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|History of France|
The House of Valois (French pronunciation: [valwa]) was a cadet branch of the Capetian dynasty. They succeeded the House of Capet (or "Direct Capetians") to the French throne, and was the royal house of France from 1328 to 1589. Junior members of the family founded cadet branches in Alençon, Anjou, Burgundy and Orléans.
The Valois descended from Charles, Count of Valois (1270–1325), the fourth son of King Philip III of France (reigned 1270–1285). Their title to the throne was based on a precedent in 1316 (popularly known in the English-speaking world as the Salic law), which excluded females (Joan II of Navarre) as well as male descendants through the distaff line (Edward III of England), from the succession to the French throne.
The Capetian dynasty seemed secure both during and after the reign of Philip IV from 1285 to 1313. Philip had left three surviving sons (Louis, Philip and Charles) and a daughter (Isabella). Each son became king in turn but died young without male heirs, leaving only daughters who could not inherit the throne. When Charles IV died in 1328, the French succession became more problematic.
In 1328 three candidates had plausible claims to the throne:
|Philip III of France|
|Philip IV of France|
|Charles of Valois|
|Louis of Évreux|
|Louis X of France|
|Philip V of France|
|Charles IV of France|
|Isabella of France||Edward II of England||Philip of Valois|
|Philip of Évreux|
|Joan of France|
|Edward III of England|
In England, Isabella of France claimed the throne on behalf of her son. Similarly to French conventions, the English law of succession did not allow the succession of females, but allowed the succession through the female line (as occurred de facto with Henry II of England). The French rejected Isabella's claims, arguing that since she herself, as a woman, could not succeed, then she could not transmit any such right to her son. Thus the French magnates chose Philip of Valois, who became Philip VI of France. The throne of Navarre went its separate way, to Joan of France, daughter of Louis X, who became Joan II of Navarre.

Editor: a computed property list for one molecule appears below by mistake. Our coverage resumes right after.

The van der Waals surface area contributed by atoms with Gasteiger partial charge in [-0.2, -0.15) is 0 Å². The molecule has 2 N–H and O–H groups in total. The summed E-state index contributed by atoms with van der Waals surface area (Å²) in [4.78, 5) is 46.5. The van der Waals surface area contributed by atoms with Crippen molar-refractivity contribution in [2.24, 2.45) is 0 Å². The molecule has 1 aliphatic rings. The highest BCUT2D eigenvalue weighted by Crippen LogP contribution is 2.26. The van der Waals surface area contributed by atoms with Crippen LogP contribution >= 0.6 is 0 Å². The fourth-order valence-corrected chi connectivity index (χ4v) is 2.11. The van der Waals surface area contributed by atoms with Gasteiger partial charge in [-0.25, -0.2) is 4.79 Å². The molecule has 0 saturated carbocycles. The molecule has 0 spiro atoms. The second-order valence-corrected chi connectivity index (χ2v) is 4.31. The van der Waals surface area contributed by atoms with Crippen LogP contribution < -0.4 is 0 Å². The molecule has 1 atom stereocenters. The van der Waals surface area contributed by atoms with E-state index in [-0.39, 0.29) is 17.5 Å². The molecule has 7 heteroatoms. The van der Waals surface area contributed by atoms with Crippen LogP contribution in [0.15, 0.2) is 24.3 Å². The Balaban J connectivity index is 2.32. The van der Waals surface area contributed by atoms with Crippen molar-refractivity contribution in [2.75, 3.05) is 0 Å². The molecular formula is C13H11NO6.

Because diplomacy and negotiation had failed, Edward III would have to back his claims with force to obtain the French throne. For a few years, England and France maintained an uneasy peace. Eventually, an escalation of conflict between the two kings led to the confiscation of the duchy of Aquitaine (1337). Instead of paying homage to the French king, as his ancestors had done, Edward claimed that he was the rightful King of France. These events helped launch the Hundred Years War (1337-1453) between England and France.
House of Valois-Alençon
House of Valois-Anjou
House of Valois-Burgundy
House of Valois-Burgundy-Brabant
House of Valois-Burgundy-Nevers
House of Valois-Orléans
House of Valois-Orléans-Angoulême
Forms of address for Valois kings included "Most Christian Majesty".
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House of Valois
Cadet branch of the Capetian dynasty
House of Capet
|Ruling House of France|
House of Bourbon
Capetian House of Burgundy
|Ruling House of the Duchy of Burgundy|
House of Habsburg